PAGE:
After a tremendous backlash from community leaders and activists, Amazon is reversing plans to place a new headquarters in Queens — and more importantly, giving up a giant sack of tax benefits (totaling over $3 billion) from various parts of the New York government. That outrageous handout — negotiated in secret with New York Mayor Bill de Blasio (D) and Gov. Andrew Cuomo (D) — was the main motivator for the outrage.

On balance, it's great news. Amazon did not remotely need the money, and New York City already has low unemployment, a severe housing shortage, and a dysfunctional transit system. Now it's just up to other cities in America to tell corporations of all kinds to go pound sand when they come begging for tax goodies. If companies want to build something in an American city or town, they should do it like anyone else — with their own money.

There are two main reasons why. First, all the available evidence demonstrates these corporate handouts are a bad deal. Research from Tim Bartik shows that even in narrow economic incentive terms, the deals are very often ill-chosen and badly structured to actually produce the economic goods. This should not be surprising, because they're usually either handed out to well-connected insiders, or extracted from desperate, impoverished communities through threats to go elsewhere — not exactly ideal conditions for intelligent policy design.

Often companies renege on the deals after collecting the subsidy. This appears to be what happened to Wisconsin, which then-Gov. Scott Walker (R) turned into basically a satrap of Foxconn in return for a promised big factory, only for the company to reverse course. Now it might build a smallish office park instead, if even that. Elsewhere, an initial compilation of less than half of America's school districts found they were deprived of at least $1.8 billion in revenue through such policies.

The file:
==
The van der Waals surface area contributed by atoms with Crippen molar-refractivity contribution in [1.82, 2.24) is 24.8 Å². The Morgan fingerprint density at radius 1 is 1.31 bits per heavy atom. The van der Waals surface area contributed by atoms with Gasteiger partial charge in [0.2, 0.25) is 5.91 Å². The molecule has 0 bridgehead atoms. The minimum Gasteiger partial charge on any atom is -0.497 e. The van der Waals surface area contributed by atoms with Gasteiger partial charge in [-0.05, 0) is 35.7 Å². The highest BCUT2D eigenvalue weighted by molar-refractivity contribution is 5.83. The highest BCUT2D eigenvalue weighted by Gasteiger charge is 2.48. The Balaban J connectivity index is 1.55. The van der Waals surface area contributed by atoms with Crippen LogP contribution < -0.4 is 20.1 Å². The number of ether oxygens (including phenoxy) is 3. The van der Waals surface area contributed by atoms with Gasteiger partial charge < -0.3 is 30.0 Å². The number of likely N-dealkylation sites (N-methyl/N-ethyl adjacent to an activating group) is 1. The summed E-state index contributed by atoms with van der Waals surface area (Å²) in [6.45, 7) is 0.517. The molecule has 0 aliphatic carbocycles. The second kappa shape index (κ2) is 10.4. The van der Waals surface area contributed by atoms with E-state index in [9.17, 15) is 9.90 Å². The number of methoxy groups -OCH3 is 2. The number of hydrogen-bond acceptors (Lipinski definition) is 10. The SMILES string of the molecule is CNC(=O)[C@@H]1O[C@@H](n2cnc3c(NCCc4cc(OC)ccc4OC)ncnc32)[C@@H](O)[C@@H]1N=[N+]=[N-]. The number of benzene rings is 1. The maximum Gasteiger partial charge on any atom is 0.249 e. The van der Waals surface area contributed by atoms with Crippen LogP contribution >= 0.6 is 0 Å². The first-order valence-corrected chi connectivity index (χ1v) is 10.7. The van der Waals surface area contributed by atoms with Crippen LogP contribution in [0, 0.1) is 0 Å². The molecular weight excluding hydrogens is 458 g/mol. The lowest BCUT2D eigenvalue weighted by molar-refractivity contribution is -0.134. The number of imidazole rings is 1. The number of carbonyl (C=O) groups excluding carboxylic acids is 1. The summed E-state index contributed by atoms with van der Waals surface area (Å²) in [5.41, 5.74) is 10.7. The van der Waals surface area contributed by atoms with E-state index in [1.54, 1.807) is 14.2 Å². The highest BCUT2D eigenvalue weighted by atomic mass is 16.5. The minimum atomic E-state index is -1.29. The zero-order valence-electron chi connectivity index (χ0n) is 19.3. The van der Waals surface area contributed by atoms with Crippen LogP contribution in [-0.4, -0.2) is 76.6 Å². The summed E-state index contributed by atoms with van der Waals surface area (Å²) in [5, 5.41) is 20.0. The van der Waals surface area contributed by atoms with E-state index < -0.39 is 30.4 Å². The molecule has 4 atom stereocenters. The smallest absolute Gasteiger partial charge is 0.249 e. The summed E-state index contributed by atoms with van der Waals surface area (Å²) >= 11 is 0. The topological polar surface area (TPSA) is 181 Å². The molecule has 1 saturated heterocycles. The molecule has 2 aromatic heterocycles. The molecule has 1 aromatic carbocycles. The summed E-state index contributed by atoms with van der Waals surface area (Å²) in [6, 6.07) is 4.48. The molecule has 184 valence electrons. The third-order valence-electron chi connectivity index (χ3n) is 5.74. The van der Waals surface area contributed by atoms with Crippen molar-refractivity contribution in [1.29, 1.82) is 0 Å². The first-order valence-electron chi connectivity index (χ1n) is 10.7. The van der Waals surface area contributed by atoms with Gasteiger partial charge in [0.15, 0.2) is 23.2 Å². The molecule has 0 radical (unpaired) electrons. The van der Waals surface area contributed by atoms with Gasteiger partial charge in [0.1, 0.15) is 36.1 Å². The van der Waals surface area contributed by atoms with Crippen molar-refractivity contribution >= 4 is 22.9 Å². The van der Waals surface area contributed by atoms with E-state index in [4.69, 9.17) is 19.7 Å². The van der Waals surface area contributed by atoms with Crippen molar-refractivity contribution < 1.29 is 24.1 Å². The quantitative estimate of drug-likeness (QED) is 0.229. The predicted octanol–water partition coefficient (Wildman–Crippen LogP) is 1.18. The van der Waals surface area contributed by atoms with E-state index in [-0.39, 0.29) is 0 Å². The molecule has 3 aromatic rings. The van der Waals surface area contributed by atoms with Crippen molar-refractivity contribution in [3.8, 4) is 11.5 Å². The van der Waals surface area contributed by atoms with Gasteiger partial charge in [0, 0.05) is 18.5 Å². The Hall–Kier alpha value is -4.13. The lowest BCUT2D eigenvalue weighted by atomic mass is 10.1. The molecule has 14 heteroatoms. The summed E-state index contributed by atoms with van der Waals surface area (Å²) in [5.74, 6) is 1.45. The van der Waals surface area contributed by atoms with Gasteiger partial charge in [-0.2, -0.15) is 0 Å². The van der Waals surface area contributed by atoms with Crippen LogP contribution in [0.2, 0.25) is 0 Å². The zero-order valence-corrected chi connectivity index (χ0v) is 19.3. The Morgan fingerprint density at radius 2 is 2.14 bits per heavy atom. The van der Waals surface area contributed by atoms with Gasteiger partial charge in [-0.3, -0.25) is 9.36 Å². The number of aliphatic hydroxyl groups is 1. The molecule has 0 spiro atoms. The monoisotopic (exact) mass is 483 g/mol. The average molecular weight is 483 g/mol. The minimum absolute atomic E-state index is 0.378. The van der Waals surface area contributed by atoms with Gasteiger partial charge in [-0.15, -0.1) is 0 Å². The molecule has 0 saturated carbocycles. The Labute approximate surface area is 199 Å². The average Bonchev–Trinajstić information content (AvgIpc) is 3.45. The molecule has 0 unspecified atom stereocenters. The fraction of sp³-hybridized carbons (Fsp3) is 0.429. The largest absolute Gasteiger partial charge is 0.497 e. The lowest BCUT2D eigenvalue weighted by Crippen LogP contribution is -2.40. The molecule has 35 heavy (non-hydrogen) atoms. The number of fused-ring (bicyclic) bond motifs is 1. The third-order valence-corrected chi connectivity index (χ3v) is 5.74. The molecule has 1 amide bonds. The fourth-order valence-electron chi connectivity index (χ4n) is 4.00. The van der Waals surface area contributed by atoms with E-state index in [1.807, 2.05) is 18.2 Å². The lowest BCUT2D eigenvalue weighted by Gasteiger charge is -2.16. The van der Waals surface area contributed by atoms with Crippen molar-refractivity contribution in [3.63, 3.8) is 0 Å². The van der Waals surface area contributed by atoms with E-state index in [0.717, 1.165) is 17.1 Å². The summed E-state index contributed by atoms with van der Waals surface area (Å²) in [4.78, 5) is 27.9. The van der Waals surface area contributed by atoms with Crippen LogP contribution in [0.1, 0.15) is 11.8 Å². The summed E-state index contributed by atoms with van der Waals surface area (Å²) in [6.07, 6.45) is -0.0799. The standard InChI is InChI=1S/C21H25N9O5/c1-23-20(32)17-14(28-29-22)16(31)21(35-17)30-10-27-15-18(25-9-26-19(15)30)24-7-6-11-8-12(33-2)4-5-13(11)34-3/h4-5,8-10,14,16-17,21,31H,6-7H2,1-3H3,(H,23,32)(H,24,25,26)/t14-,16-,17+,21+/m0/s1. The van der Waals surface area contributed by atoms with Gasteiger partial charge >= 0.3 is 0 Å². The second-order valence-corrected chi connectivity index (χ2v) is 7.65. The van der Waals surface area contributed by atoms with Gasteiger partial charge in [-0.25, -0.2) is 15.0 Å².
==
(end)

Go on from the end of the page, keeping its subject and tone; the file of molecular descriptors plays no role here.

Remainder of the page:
On the other hand, additional research from Bartik finds that these deals mostly don't even work at actually changing companies' decisions about where to locate, only tipping the balance in between 2 and 25 percent of cases. This sounds odd, but on reflection shouldn't be surprising. A tax benefit might be a nice boost to a company's bottom line, but location, quality of the local labor force, access to freight rail or ports, and so on are still decisive. You couldn't build a big car factory in, say, Hanksville, Utah (population 219) no matter how big the subsidy was.

This almost certainly was true for the whole Amazon HQ2 project. After soliciting secret requests from cities across the U.S. and Canada, it ended up settling on what would be the most logical locations on the merits — Crystal City for access to D.C. and lobbying, and New York as the top city in the country. Indeed, it could easily be that this entire process was a scam to collect tons of non-public data.

The motivation behind these bargains appears to be a mixture of corruption, desperation from city governments devastated by de-industrialization, and a general background assumption that the proper role of public policy is to cater to the needs of business. For decades, the hegemonic ideology in American government is that human communities should bend themselves to the needs of businesses and the market instead of the other way around.

But whatever the reason, it would unquestionably be better to have a level playing field for all businesses across the whole country. Businesses should make decisions about investment based on businesslike considerations, not on which community can best be scammed out of tax money — which often has to be made up by pillaging poor and minority communities with fines and fees.

(As an aside, the federal government should push the operations of business into depressed communities, but with anti-trust policy, common carrier regulation, and transport infrastructure instead of bribes.)

Especially in the case of cities which are doing reasonably well (and probably most others as well), political leadership should realize the power they actually hold and summon forth some dang confidence and dignity. It is not necessary for New York City to offer billions in tax benefits to get businesses to come there — witness Google, which is buying up tons of Manhattan office space without being bribed up to its back teeth. Facebook also has a big office there — and even Amazon already has a few thousand employees in the city.

Worse, it's a profound affront to democracy. Watching the governor of a state with 20 million people and a GDP of $1.6 trillion promise to call himself "Amazon Cuomo" like some court jester capering for the king's amusement demonstrates that real power comes not from the people of New York, but from the wealth of the world's richest man. Let's hope this is the first step in rolling back this aspect of the American oligarchy.